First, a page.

‘Tis the season to be jolly Knicks fans.
As Christmas comes and goes once again, it’s finally a season where the Knicks are exceeding expectations and your holiday lights seem to no longer be powered by your old, bland glimmering bulbs but are powered by LED’s. The future seems bright and long lasting.
Sept. 25, New York traded former star player Carmelo Anthony to Oklahoma City for Enes Kanter, Doug McDermott and the rights to the Bulls 2018 second round pick. General consensus was Knicks got nothing in return, two young players who would not be a factor in the long-term rebuild. The Thunder, on other hand, gets an aging “superstar” who, as a third option, would bring immense value.
Fast-forward to Dec. 25, if Oklahoma City offered Anthony to the Knicks for Kanter and McDermott, the Knicks chuckle at the notion.
The Knicks have turned into your 2017 Yankees, young, fun and easy to root for.
Kristaps Porzingis has emerged into that mythical unicorn, scoring over 25 points a night and sincerely getting that winning is what New York craves, and proving it is what pays.
Enes the menace has become a staple and a beacon of hope and what’s good with the Knicks. He is averaging a double-double with no plays being called for him, shoots within his range and fights for offensive rebounds like he’s one lost ball away from being excommunicated. He brings his lunch pail to work every night with a demeanor that screams, “Not in my city, not with my teammates.” He has been there every night to protect his teammates from the bullies of the league.
Courtney Lee has been more than a role player with his efficient shooting and leading scorer on some nights that have propelled the Knicks to victory.
Tim Hardaway Jr., the much-maligned offseason signing who fans prayed that his restricted free agent offer would be matched by the Hawks, is turning into a valuable player who so far has earned contract. With his flashes of a well-rounded game. Hardaway can shoot, penetrate, dish and has a knack for big shots. He has become a strong piece to Porzingis’ castle. Only his injury holding him back.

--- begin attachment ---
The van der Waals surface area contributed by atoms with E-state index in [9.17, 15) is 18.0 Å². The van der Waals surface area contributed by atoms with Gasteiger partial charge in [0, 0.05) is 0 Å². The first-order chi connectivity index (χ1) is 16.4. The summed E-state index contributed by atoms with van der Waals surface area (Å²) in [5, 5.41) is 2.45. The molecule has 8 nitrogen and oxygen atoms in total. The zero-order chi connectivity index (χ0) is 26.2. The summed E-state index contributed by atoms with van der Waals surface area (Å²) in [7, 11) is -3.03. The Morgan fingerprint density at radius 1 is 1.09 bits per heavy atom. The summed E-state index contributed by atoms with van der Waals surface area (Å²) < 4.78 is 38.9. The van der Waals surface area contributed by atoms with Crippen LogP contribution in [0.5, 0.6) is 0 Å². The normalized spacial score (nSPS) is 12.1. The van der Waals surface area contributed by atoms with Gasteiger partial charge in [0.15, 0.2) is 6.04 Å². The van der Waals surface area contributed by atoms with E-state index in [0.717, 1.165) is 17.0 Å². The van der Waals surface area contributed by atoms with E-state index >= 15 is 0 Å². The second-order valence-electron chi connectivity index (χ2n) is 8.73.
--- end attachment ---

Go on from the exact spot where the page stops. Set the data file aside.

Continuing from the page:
McDermott proving Dougie McBuckets is more than a fringe NBA player, shooting the ball effectively. Running around screens with a Korver-esque bravado. Providing a weapon off the bench, Frank “The Tank” Ntilikina, the 19-year-old Frenchmen, who was heavily disregarded and was looked as the wrong pick by Phil Jackson. Despite his age, his man-to-man defense is already better than Anthony’s has ever been and better than the last 10 years of Knick point guards.
Watch him carefully and you can see that being an NBA superstar is probably not in his cards, but 16 points, eight assists, five rebounds with elite defense definitely is. Chatter about a great work ethic and desire to win have manifested into some great fourth quarters. This all translates into the ideal lead guard who will orchestrate a team with a unicorn and another stud (down the road) deep into the playoffs in the not too distant future.
Even Michael Beasley has proven his worth. Dropping 30 points in multiple games. Yes, he’s not your high IQ basketball player, but surely is a man blessed with immense talent and on some nights, takes over an NBA game. His game oozing with multiple ways to dump the ball in the bucket.
On the other hand Anthony is averaging career lows in points, shooting percentage and looks like he’s on the wrong side of an NBA career. His defense, which was already considered subpar at best, has deteriorated. Sure, given the green light he will get you 25-plus points, but by the end of the night he will have given up 30. You do the math.
So what is the state of Anthony? He was a really good player, who never got in trouble in the big city, scoring was his foray but at what cost ultimately?
He gave Knicks fans one fantastic season in 2012-13 but, like the Game Six blocked shot in Indiana, overall, he was a failed experience.
I was never a proponent of the 2011 trade that landed Anthony in New York, he had the ability to wait out the season and sign as a free agent with Chris Paul and change the landscape of the NBA elites.
Instead he forced his hand and had the Knicks gutted so he can arrive 27 games too soon.
And in a nutshell that epitomized Anthony, he never got the big picture. Until the day he left, he scoffed at the notion he was not a superstar or elite. Once upon a time, the term elite was asked of one Eli Manning, he got ridiculed for considering himself in that company and then proceeded to put himself in a category all to his own, beating an undefeated Patriots team for an elusive Super Bowl ring.
Anthony never understood that in a New Yorkers state of mind, elite means dragging dead weight to 45 wins a year, not as an anomaly but as a birthright and that alone procures the title of superstar. He worried more about the lights being bright and was quick to lament the roster around him. He was never the man to elevate and lead proved by his best year, having savvy vets past their primes in Jason Kidd and Rasheed Wallace to set the tone.
Overall it was a middling marriage that brought some memorable nights but in the end a divorce that 30 games into this season seems like the mistake was the marriage lasted way too long.
And as far as the Knicks. Yes, they are a few seasons away from being legitimate contenders, but head coach Jeff Hornaceck, who I wasn’t a fan of, has these guys playing hard, passionate basketball and they’re moving the ball with a good defensive effort on most nights. Players seem to genuinely like one another and have a tight-knit family vibe.
They have young guys developing, with the exception of Willy Hernangomez, and control of their draft picks, one thing Jackson did correctly.
The future at the Garden definitely seems bright.